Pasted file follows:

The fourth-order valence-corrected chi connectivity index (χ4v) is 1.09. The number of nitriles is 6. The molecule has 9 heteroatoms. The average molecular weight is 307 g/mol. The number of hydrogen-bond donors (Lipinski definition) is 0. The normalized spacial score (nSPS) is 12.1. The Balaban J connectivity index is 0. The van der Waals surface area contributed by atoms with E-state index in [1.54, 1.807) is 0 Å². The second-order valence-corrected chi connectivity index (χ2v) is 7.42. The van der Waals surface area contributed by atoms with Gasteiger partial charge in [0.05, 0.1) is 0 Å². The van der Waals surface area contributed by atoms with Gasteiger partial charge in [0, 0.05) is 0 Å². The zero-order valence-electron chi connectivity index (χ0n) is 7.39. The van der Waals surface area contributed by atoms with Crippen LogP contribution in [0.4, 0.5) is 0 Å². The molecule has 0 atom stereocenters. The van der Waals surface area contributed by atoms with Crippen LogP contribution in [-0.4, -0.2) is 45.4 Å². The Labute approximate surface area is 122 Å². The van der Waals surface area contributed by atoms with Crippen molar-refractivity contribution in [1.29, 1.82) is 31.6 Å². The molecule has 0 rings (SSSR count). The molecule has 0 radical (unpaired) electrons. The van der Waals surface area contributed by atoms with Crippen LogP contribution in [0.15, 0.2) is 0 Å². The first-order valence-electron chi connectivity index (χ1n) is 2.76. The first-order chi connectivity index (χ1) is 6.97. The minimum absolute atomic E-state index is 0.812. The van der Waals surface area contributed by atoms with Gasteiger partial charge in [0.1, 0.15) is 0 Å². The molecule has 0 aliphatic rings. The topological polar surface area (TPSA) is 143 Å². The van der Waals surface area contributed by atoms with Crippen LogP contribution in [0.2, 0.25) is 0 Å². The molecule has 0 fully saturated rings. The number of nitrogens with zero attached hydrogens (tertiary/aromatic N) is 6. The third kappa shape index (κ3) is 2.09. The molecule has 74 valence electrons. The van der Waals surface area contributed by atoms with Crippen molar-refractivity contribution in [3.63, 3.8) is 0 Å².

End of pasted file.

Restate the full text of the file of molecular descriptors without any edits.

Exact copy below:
The fourth-order valence-corrected chi connectivity index (χ4v) is 1.09. The number of nitriles is 6. The molecule has 9 heteroatoms. The average molecular weight is 307 g/mol. The number of hydrogen-bond donors (Lipinski definition) is 0. The normalized spacial score (nSPS) is 12.1. The Balaban J connectivity index is 0. The van der Waals surface area contributed by atoms with E-state index in [1.54, 1.807) is 0 Å². The second-order valence-corrected chi connectivity index (χ2v) is 7.42. The van der Waals surface area contributed by atoms with Gasteiger partial charge in [0.05, 0.1) is 0 Å². The van der Waals surface area contributed by atoms with Gasteiger partial charge in [0, 0.05) is 0 Å². The zero-order valence-electron chi connectivity index (χ0n) is 7.39. The van der Waals surface area contributed by atoms with Crippen LogP contribution in [0.4, 0.5) is 0 Å². The molecule has 0 atom stereocenters. The van der Waals surface area contributed by atoms with Crippen LogP contribution in [-0.4, -0.2) is 45.4 Å². The Labute approximate surface area is 122 Å². The van der Waals surface area contributed by atoms with Crippen molar-refractivity contribution in [1.29, 1.82) is 31.6 Å². The molecule has 0 rings (SSSR count). The molecule has 0 radical (unpaired) electrons. The van der Waals surface area contributed by atoms with Crippen LogP contribution in [0.15, 0.2) is 0 Å². The first-order valence-electron chi connectivity index (χ1n) is 2.76. The first-order chi connectivity index (χ1) is 6.97. The minimum absolute atomic E-state index is 0.812. The van der Waals surface area contributed by atoms with Gasteiger partial charge in [0.1, 0.15) is 0 Å². The molecule has 0 aliphatic rings. The topological polar surface area (TPSA) is 143 Å². The van der Waals surface area contributed by atoms with Crippen LogP contribution in [0.2, 0.25) is 0 Å². The molecule has 0 fully saturated rings. The number of nitrogens with zero attached hydrogens (tertiary/aromatic N) is 6. The third kappa shape index (κ3) is 2.09. The molecule has 74 valence electrons. The van der Waals surface area contributed by atoms with Crippen molar-refractivity contribution in [3.63, 3.8) is 0 Å².